by Jacque Flaherty
on January 24, 2020
Analytics & Assisted Review
Review & Production
The Relativity Fest keynote revealed that since launching active learning in December 2017, the Relativity community had made predictions on more than 750 million documents. That’s more than 500,000 boxes of documents, which is enough to fill more than 150 semi-trucks—an impressive volume, but what’s more impressive are the stories behind these numbers.
The following day, Relativity’s Elise Tropiano led a panel discussion with a few of the Relativity community’s most effective active learning users—Mallory Acheson, Sean Lynch, Nicholas Cole, and Kate Jansons Johns—to hear their stories.
For anyone who’s tried to sell the idea of using active learning on a case to their colleagues or customers, you know it’s usually a journey—some people just get it, and others need much more convincing. Our panelists for this discussion all reported significant roadblocks along the way.
But today, they’re all using active learning “zealously, when appropriate.” In fact, a few noted it being rare when it doesn’t make sense to use it—and even then, they might still sneak it in as a QC safety net.
So, what’s their secret to getting buy-in?
Most of the panelists have treated it as an internal marketing campaign, starting with education and inserting active learning language into the conversation, and then moving to validation that the technology works faster and more accurately than human reviewers. All of them agreed it was integral to have an analytics evangelist internally to help make it happen.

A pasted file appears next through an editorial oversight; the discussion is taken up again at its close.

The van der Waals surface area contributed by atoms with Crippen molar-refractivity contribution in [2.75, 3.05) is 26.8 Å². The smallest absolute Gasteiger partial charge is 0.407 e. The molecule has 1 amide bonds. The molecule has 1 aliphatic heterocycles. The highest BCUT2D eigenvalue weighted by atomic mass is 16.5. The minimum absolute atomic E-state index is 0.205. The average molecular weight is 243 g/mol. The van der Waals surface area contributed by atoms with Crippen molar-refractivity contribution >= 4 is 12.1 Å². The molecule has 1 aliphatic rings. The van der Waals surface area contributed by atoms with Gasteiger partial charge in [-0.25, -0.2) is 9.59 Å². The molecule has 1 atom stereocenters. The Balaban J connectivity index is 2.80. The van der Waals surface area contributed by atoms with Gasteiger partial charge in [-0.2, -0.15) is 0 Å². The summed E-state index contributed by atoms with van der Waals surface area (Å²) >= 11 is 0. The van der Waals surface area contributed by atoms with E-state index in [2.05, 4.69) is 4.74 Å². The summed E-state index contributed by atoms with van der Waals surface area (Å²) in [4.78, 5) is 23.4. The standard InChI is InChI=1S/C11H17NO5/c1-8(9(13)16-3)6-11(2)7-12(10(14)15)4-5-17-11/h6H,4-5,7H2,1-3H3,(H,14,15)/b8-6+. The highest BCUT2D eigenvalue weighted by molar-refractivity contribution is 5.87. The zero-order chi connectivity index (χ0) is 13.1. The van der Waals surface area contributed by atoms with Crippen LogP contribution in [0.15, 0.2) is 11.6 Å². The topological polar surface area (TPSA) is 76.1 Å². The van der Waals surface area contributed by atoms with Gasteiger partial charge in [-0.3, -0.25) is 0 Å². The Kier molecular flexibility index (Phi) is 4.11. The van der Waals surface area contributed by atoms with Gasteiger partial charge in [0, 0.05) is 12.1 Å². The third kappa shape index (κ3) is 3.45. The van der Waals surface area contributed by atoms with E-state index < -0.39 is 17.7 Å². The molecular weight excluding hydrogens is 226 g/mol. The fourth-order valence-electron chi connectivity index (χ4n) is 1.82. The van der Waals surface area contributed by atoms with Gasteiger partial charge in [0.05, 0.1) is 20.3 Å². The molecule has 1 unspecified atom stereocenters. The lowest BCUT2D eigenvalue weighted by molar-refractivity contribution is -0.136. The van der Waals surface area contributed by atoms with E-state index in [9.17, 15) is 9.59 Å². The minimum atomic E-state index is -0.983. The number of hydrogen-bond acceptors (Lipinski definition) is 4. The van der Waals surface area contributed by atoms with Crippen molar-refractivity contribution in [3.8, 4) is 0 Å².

Tactics included using active learning terminology in their coding layouts, using the technology to prioritize review for their associates, running active learning alongside traditional review on live cases to prove superior results, removing any hard cut-offs for case sizes, and focusing the conversation on how active learning will provide their clients better cost predictability and budgeting, as well as the ability to use their own attorneys, rather than contractors, on cases.
Another slightly more enterprising approach included joining every Slack channel in the firm to proactively propose using active learning on cases that sounded like a good fit.
After the panelists achieved buy-in firm wide, they were able to move on to the good stuff—finding more creative use cases for the technology.
Sean noted that active learning’s flexibility came in handy when a regulator seized five million Bloomberg chats and were up against an absolute deadline, but didn’t have a tool that could do anything with the data.
“We recommended putting the chats into Relativity because we knew active learning is not something you need a perfect document to use. We had the entire thing done in 30 days,” Sean said.
Nicholas agreed that active learning’s flexibility is key, but this time, for second requests. The Foley and Lardner team has done three in the eight months leading up to Relativity Fest.
“Active learning is very nimble in these types of situations where what you start with isn’t necessarily what you’ll end up with,” Nicholas said. “The advantage is being able to steer active learning to do what you want to do. Plus, it indicates very quickly where mistakes or gaps are happening.”
Mallory went further upstream and recognized opportunities for active learning in deposition prep and pre-discovery.